i think i have bipolar 1 but im scared shittlist to go see a doc who knows what that lithuim or what ever they give me could do (i mean look at the side effects) far to little is knowen and i fear that if i go ill be talked in to it by a salesmen in a lab coat. weed (for me) works great as patch for a bullet wound, but no mircle unless you count sucied prevention, sometimes its the only thing that gets me up when im down or chills me out when i feel manic. im glab the scientific comunites, suport reasreaching and legalizing cannabis its a step in the right direction. weed can be used medicaly, as a resourese, recreactional and responsibaly its defently possible. Many of my friends smoke recreationaly and they hold steady jobs, good honest people, i dont hold a jobs well becuase i get so depressed, anxious and fuckd up feeling in public, at home, everywhere its taxing years of it and at the very least pot levels it out makes it barable. i personaly try to aviod recreactional use as much as possible id rather not be "slow feeling" all the time im just aming for leved. any way my plan is do what ever takes to find my zen, see a therpist, i already eat healthy, exercisses, smoke weed and if that doesnt work then fine ill try their pills. when that doesnt work ill try the next life.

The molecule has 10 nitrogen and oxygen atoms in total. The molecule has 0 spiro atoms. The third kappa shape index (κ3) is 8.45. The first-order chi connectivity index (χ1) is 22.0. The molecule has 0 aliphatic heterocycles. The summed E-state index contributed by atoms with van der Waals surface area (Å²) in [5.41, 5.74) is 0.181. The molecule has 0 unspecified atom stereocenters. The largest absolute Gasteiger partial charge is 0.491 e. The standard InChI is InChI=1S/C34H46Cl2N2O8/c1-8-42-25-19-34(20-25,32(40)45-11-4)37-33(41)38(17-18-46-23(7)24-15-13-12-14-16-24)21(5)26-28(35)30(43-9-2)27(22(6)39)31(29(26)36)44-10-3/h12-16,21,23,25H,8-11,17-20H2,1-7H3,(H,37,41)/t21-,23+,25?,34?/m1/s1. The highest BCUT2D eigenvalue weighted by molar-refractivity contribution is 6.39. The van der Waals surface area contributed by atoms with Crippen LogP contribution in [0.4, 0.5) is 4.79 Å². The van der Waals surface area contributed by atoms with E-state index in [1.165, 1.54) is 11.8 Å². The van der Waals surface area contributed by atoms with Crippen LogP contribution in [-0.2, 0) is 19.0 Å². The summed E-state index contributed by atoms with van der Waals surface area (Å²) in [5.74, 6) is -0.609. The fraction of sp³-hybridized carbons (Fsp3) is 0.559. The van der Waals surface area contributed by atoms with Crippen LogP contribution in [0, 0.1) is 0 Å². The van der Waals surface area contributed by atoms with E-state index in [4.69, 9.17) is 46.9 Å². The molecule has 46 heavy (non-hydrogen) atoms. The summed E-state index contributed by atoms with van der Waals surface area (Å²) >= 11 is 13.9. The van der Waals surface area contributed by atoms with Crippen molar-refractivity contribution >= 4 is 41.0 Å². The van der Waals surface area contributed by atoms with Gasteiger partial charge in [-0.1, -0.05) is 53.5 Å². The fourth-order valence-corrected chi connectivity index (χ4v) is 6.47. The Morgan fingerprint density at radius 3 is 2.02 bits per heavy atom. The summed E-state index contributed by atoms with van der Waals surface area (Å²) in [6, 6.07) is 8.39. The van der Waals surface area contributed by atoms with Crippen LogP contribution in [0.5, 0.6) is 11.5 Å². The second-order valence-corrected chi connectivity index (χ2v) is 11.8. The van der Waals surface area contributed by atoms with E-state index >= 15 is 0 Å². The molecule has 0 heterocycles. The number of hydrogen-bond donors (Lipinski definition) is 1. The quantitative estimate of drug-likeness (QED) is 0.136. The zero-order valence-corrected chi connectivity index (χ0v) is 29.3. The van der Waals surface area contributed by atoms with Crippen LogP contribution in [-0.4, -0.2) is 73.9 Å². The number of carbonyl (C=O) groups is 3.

I have been classified as Bipolar disorder II. I am a veteran of the U.S. Army. I have smoked marijuana periodically since I was 17. I've never been found positive for marijuana. Weed helps me control my mood and motivates me to do a lot of activities. When I am depressed I always wish I had some to smoke. I really can't wait for the State of Alabama to legalize medical marijuana.
my wife has been living with bipolar since her late 20's early 30's i'm her husband and we've known each other back in high school . she never used marijuana , but i use it myself , lately she has been going through some weird mood awings, i myself have been looking for something to help her and help me with her . you see i myself do not have bipolar but i'm married to her and we need something NOW . i've been thinking about leaving her because i can't take this shit much longer. she is a nut . somedays she is great to be around 5 minutes later she's someone else , i'm at the end of this rope. HELP!!!!!!!!!!!!
Tim: Thank you for writing. I am not a physician and so cannot offer medical advice. You did not mention whether your wife is taking any medications and/or if she is compliant with them, what types of medical assistance she had received, and who you have contacted for help. I suggest you contact your local hospitals and see if they can offer any assistance; also support groups for bipolar individuals and their caregivers, and organizations such as Depression and Bipolar Support Alliance. Support groups can be extremely helpful, as others who are living with this condition and their families can provide lots of information and tips! You might check with your insurance and see what type of mental health coverage is provided. Good luck to both of you.